Miriam G. loves horses, cats, and randomly starting novels that will never have more than a chapter written of them. She is guilty of Writing Way Too Much About Dragons, and nearly everything she writes must include a dragon or it usually doesn’t amount to much. Additionally, she’s diagnosed with Adding Horses for No Particular Reason. Luckily, cats have managed to escape this horrible habit, partially because she lives with the sweetest kitty in the world.

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Last month, we challenged our young writers (18 and under) to submit a 300-word story involving a balloon. From over 1,100 fabulous entries, we chose two Grand Prize Winners and eight Honorable Mentions. We hope you enjoy reading them as much as we did!

“Fate” by Lainey T. — Grand Prize Winner (14-18 Division)

Beatrice had never seen an unopened portal before.

A translucent balloon filled with olive green vines hovered over the sidewalk in front of her. Carmine flowers decorated the greenery, stray petals scattered on the ground.

The street was empty except for Beatrice and the balloon as if it was meant only for her eyes. Which was impossible, because Beatrice wasn’t supposed to discover portals. She was supposed to do her homework and go to class. Her friend, Alexis, always found the portals and dragged Beatrice along on her adventures.

Beatrice pulled out her phone to text Alexis. She was the one who slew dragons, saved kingdoms, and who was written about in history books across countless worlds. Beatrice tagged along as emotional support.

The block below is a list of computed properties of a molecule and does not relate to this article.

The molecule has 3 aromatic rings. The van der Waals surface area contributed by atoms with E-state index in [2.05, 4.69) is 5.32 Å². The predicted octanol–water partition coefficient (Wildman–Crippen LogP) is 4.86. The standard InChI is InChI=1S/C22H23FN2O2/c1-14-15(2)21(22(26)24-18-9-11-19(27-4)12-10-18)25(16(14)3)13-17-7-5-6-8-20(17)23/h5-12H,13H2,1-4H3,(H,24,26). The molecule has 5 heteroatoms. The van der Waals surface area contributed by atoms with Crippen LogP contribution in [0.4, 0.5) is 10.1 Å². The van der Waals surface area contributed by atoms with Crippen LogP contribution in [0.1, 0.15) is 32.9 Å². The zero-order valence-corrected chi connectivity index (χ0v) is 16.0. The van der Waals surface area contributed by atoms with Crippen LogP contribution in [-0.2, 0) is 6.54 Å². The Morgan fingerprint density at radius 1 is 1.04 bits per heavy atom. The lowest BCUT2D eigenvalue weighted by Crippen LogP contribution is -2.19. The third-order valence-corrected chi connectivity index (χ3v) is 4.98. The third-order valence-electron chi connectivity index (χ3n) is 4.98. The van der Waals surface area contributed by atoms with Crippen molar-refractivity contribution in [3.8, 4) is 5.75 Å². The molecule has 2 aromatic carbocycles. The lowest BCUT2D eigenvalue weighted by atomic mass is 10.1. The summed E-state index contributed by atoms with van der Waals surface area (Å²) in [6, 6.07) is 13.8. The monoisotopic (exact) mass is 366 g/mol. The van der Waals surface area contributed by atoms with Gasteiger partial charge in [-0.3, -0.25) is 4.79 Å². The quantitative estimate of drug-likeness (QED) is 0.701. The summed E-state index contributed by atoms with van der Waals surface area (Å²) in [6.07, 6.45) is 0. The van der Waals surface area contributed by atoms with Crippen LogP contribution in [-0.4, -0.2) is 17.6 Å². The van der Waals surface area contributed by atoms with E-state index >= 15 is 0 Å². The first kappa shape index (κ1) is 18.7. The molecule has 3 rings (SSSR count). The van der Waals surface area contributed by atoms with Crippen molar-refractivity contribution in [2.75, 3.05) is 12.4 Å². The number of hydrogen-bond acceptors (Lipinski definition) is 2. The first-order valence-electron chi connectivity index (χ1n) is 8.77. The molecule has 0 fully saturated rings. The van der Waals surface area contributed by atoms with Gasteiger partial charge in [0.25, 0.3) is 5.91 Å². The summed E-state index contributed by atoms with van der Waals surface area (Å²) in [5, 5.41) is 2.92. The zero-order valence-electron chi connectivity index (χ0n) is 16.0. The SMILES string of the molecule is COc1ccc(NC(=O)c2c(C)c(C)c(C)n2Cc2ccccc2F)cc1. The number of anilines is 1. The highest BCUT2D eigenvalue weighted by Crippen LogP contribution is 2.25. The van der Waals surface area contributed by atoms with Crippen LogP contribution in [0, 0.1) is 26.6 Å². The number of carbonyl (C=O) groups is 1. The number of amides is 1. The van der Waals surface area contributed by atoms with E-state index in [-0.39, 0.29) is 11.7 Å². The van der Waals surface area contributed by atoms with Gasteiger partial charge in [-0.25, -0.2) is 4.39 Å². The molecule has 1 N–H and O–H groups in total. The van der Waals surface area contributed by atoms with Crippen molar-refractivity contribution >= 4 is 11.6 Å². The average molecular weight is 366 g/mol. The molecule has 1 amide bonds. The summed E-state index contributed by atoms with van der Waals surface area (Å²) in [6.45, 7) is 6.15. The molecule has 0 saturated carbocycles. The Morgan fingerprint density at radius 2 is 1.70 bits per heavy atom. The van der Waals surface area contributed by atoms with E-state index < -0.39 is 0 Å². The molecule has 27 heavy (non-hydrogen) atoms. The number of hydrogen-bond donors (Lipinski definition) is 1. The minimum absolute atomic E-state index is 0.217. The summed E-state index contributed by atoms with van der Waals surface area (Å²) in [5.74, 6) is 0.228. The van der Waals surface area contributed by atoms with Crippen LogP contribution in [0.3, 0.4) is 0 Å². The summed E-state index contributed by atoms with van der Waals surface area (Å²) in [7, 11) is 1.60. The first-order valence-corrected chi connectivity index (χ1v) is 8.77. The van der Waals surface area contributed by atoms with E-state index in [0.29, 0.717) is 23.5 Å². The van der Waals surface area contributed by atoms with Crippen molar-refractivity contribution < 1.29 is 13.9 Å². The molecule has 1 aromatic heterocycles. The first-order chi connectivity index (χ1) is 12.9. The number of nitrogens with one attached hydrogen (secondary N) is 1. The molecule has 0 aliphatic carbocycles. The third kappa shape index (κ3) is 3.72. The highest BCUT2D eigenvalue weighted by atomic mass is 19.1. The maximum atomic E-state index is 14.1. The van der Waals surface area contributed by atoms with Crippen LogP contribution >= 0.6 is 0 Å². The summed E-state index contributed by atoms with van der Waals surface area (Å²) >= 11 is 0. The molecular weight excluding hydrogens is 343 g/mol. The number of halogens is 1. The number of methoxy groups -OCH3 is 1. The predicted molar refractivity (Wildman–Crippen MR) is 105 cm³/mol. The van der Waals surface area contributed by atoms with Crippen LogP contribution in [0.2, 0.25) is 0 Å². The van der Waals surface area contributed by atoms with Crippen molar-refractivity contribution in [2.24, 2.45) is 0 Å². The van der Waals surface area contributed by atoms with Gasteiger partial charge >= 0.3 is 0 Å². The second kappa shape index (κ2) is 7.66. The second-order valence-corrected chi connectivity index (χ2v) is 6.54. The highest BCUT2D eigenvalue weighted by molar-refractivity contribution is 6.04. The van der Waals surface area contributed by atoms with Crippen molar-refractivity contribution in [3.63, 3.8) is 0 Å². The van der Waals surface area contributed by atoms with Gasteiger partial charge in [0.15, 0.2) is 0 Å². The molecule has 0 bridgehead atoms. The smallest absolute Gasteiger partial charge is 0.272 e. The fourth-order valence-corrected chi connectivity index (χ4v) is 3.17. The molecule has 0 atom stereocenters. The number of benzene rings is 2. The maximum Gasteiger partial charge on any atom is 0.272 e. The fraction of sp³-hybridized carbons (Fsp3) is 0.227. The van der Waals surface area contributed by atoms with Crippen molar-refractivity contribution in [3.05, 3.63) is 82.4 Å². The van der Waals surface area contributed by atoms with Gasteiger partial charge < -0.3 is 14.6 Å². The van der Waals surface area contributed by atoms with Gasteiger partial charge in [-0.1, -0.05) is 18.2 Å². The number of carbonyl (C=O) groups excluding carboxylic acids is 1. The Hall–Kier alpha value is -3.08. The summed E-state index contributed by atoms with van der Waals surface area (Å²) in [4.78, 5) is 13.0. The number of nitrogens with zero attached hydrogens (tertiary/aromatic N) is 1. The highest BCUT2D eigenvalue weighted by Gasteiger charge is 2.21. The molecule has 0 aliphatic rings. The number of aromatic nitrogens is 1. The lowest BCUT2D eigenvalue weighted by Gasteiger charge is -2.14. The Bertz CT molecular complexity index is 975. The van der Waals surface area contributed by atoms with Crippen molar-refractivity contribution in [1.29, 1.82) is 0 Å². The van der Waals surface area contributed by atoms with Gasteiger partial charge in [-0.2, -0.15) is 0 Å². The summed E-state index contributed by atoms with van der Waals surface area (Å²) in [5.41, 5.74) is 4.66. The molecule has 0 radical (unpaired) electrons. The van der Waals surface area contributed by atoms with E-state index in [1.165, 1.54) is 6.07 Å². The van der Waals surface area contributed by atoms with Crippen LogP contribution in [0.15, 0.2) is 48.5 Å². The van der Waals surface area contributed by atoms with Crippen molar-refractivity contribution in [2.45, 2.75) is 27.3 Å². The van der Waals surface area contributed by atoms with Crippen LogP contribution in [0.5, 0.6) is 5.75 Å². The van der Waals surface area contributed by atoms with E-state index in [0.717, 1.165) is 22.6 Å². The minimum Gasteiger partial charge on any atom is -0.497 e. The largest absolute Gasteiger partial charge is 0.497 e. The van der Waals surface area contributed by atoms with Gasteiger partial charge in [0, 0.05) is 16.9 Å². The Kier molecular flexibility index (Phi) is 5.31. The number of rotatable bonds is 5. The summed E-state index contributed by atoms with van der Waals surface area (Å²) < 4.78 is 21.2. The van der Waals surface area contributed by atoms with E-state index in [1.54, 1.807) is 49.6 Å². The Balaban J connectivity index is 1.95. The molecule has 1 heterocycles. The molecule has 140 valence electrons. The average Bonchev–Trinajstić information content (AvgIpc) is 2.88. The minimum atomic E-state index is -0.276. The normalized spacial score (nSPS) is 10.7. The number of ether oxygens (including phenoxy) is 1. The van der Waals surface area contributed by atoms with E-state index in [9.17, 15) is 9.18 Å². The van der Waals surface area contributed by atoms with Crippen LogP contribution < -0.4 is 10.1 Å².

“Do you go looking for this stuff or something?” Beatrice had asked her once when they had entered a realm populated by giant, sentient rocks.

Alexis had grinned. “Adventure finds me, I guess.”

Yet here adventure was, finding Beatrice instead.

Even in their world, she was always the sidekick. A background character in Alexis’s story. She wasn’t interesting enough to be anyone else.

But maybe fate had chosen her this time. The thought was absurd because Beatrice was ordinary. She couldn’t lead armies or fight corrupt kings. For her to want more was ridiculous. It would be best to walk away; she had a physics test to study for.

Beatrice still didn’t move. Entering the portal might be the worst decision she could make, but she didn’t care anymore. What did she have to lose?

Perhaps fate had shown up at the wrong doorstep, but it had shown up all the same.

She grabbed the balloon and dug her nails in.

A pop.

A flash of light brighter than the sun.

The street was empty.